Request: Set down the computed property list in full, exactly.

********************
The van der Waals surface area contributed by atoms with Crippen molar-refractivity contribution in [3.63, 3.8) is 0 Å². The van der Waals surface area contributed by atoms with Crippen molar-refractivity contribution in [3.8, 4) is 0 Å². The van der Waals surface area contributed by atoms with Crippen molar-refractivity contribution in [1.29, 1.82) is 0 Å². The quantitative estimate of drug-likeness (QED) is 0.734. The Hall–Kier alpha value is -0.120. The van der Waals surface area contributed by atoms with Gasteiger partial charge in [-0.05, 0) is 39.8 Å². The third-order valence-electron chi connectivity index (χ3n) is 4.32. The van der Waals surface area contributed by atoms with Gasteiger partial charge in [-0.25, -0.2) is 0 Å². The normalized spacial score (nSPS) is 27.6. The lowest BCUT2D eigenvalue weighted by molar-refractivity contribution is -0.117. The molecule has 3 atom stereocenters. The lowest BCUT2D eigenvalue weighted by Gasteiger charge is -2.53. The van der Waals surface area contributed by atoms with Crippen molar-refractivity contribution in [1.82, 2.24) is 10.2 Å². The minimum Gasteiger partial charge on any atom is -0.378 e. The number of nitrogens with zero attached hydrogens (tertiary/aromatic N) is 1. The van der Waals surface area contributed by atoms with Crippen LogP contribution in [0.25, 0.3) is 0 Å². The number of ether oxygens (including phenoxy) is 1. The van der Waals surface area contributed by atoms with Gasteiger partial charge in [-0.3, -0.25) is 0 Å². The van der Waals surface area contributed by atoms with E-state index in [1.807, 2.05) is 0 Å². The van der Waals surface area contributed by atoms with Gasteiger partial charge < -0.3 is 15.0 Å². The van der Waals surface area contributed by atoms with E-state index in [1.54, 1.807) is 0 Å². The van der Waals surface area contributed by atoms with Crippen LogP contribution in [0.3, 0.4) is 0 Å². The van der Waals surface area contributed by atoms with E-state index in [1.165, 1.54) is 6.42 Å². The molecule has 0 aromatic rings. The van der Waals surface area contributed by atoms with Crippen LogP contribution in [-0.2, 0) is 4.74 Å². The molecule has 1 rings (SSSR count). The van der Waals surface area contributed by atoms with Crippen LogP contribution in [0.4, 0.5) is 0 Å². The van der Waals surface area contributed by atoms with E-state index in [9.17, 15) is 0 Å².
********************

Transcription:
The van der Waals surface area contributed by atoms with Crippen molar-refractivity contribution in [3.63, 3.8) is 0 Å². The van der Waals surface area contributed by atoms with Crippen molar-refractivity contribution in [3.8, 4) is 0 Å². The van der Waals surface area contributed by atoms with Crippen molar-refractivity contribution in [1.29, 1.82) is 0 Å². The quantitative estimate of drug-likeness (QED) is 0.734. The Hall–Kier alpha value is -0.120. The van der Waals surface area contributed by atoms with Gasteiger partial charge in [-0.05, 0) is 39.8 Å². The third-order valence-electron chi connectivity index (χ3n) is 4.32. The van der Waals surface area contributed by atoms with Gasteiger partial charge in [-0.25, -0.2) is 0 Å². The normalized spacial score (nSPS) is 27.6. The lowest BCUT2D eigenvalue weighted by molar-refractivity contribution is -0.117. The molecule has 3 atom stereocenters. The lowest BCUT2D eigenvalue weighted by Gasteiger charge is -2.53. The van der Waals surface area contributed by atoms with Crippen molar-refractivity contribution in [1.82, 2.24) is 10.2 Å². The minimum Gasteiger partial charge on any atom is -0.378 e. The number of nitrogens with zero attached hydrogens (tertiary/aromatic N) is 1. The van der Waals surface area contributed by atoms with Crippen LogP contribution in [0.25, 0.3) is 0 Å². The number of ether oxygens (including phenoxy) is 1. The van der Waals surface area contributed by atoms with Gasteiger partial charge in [-0.3, -0.25) is 0 Å². The van der Waals surface area contributed by atoms with E-state index in [1.807, 2.05) is 0 Å². The van der Waals surface area contributed by atoms with Gasteiger partial charge < -0.3 is 15.0 Å². The van der Waals surface area contributed by atoms with E-state index in [1.54, 1.807) is 0 Å². The van der Waals surface area contributed by atoms with Crippen LogP contribution in [0.3, 0.4) is 0 Å². The van der Waals surface area contributed by atoms with E-state index in [1.165, 1.54) is 6.42 Å². The molecule has 0 aromatic rings. The van der Waals surface area contributed by atoms with Crippen LogP contribution in [-0.2, 0) is 4.74 Å². The molecule has 1 rings (SSSR count). The van der Waals surface area contributed by atoms with Crippen LogP contribution in [0.4, 0.5) is 0 Å². The van der Waals surface area contributed by atoms with E-state index in [9.17, 15) is 0 Å².